Moreover, a reappraisal of the archaeological literature on the Khartoum Mesolithic makes it evident that after 70 years of field research, there are still no feasible data about the where, when, how and why a ceramic technology and production was appearing, or in other words when, how and why “…a sophisticated merging of previously separated domains of human knowledge and experience: resources, technological processes, and needs” (Rice 1999: 3) appeared in central Sudan. Following the pragmatic approach used in this article, it becomes clear that this important set of questions can only be answered by future investigations of other stratified sites, hopefully producing the data needed to disentangle the problem and to describe the formative period of the Khartoum Mesolithic culture.
At the present stage of the research, it seems to be fortunate that a first sequence, though still incomplete, has been finally excavated. This helps to approach the complex history of this cultural horizon on the basis of discrete pottery assemblages, material culture variability, varieties of formal and technical choices in pottery production (decorative motifs in a contextual setting, temper recipes, stylistic variability in decoration motif execution), possible changes in economic strategies and degrees of mobility with consistent effects on site location, distribution and organisation.
Demographic fluctuation suggested by site differential distribution and shape could have been one of the many factors shaping the material culture and the social structure, the last being more elusive and needing more and more field work. Ongoing studies on faunal remains from 16-D-5, 16-D-4a and b, and 10-W-4 sites could finally give way to exploring hypotheses of differential hunting strategies in the different Khartoum Mesolithic phases according to possible resource and environmental stress and human hunting pressure (Allué et al. 2010; Dusseldorp 2010; Munro 2003, 2004, 2009a, b; Munro et al. 2009; Munro and Atici 2009; Peters and Pöllath 2004; Starkovich and Stiner 2009; Stiner and Munro 2002; Stutz et al. 2009).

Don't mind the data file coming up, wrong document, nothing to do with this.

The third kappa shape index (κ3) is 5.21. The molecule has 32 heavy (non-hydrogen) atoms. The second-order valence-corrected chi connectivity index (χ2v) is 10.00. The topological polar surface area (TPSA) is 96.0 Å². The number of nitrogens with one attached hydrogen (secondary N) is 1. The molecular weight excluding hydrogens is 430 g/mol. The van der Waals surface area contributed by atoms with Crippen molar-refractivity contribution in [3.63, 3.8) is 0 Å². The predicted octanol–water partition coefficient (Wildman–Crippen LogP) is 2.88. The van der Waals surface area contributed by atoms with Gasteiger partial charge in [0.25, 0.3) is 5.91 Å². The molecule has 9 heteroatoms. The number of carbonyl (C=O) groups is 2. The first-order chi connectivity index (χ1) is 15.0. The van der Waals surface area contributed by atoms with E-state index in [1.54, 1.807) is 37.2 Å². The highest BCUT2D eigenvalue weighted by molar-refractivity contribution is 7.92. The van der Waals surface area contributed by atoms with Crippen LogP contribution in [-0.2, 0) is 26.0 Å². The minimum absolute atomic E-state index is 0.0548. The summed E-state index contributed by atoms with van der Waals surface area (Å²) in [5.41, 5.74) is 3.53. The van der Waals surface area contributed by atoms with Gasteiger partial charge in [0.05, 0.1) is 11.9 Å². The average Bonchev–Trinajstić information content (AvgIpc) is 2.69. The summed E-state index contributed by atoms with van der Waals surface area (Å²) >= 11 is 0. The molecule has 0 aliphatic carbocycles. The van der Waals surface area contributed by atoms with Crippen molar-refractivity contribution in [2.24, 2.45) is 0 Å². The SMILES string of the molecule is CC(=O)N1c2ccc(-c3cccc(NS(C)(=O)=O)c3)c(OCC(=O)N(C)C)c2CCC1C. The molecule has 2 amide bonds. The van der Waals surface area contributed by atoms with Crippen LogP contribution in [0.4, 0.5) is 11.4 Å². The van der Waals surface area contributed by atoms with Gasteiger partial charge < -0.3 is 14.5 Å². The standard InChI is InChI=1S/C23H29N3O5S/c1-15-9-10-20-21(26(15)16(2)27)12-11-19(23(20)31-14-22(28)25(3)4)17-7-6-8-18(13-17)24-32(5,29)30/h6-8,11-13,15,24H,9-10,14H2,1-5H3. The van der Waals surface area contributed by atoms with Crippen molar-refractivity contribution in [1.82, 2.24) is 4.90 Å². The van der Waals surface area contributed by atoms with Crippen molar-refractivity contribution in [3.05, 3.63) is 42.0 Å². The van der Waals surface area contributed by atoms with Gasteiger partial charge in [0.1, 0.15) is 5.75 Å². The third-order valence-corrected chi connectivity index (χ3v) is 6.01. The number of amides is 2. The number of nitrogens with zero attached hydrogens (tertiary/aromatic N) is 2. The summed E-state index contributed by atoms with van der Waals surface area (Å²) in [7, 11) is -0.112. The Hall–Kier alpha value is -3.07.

Other problems, foreseen during this excurse, will remain difficult to address. An example is the topic of infra-cultural (i.e., to detect discrete sub-regional clusters and the dynamics of cultural and social exchange) and inter-cultural boundaries (cultural and social exchange among eastern, southern and northern areas such as the Kassala/Jebel Moya region on one side and Nubia and the western Egyptian and Sudanese desert on the other).
However, signifying that it is useless and misleading to base hypotheses of cultural transmission and contacts with other regions on an unpatterned set of data coming from unstratified and mixed deposits, we offer a new path and new data on the Khartoum Mesolithic as the primary goal that we wanted to pursue with the present paper.
Finally, we have to stress that a new beginning in the study of the Khartoum Mesolithic is needed, not only to better understand its cultural, social and economic complexity, but also to contribute to a more general anthropological cognition of late Pleistocene and early Holocene complex hunter–gatherer–fisher communities.
The El Salha project, directed by Donatella Usai, has been supported by Ministero degli Affari Esteri (2000–2011), Istituto Italiano per l’Africa e l’Oriente (2000–2011), Università degli Studi di Parma (2005–2011), Michela Schiff Giorgini Foundation (2002–2003, 2005, 2007), Università degli Studi di Padova (2010–2011) and GASID of Torino (2000–2009).
I am much indebted to Tina Jakob, the physical anthropologist of the project, for editing the English of this paper and for her invaluable comments on the text. I wish to thank Donatella Usai, Andrea Zerboni, Friederike Jesse, and the three anonymous reviewers for their valuable comments on earlier drafts of the paper. I thank Adria LaViolette for her consultations on this paper and her editorial contributions. Of course, shortcomings and inaccuracies in the paper are mine.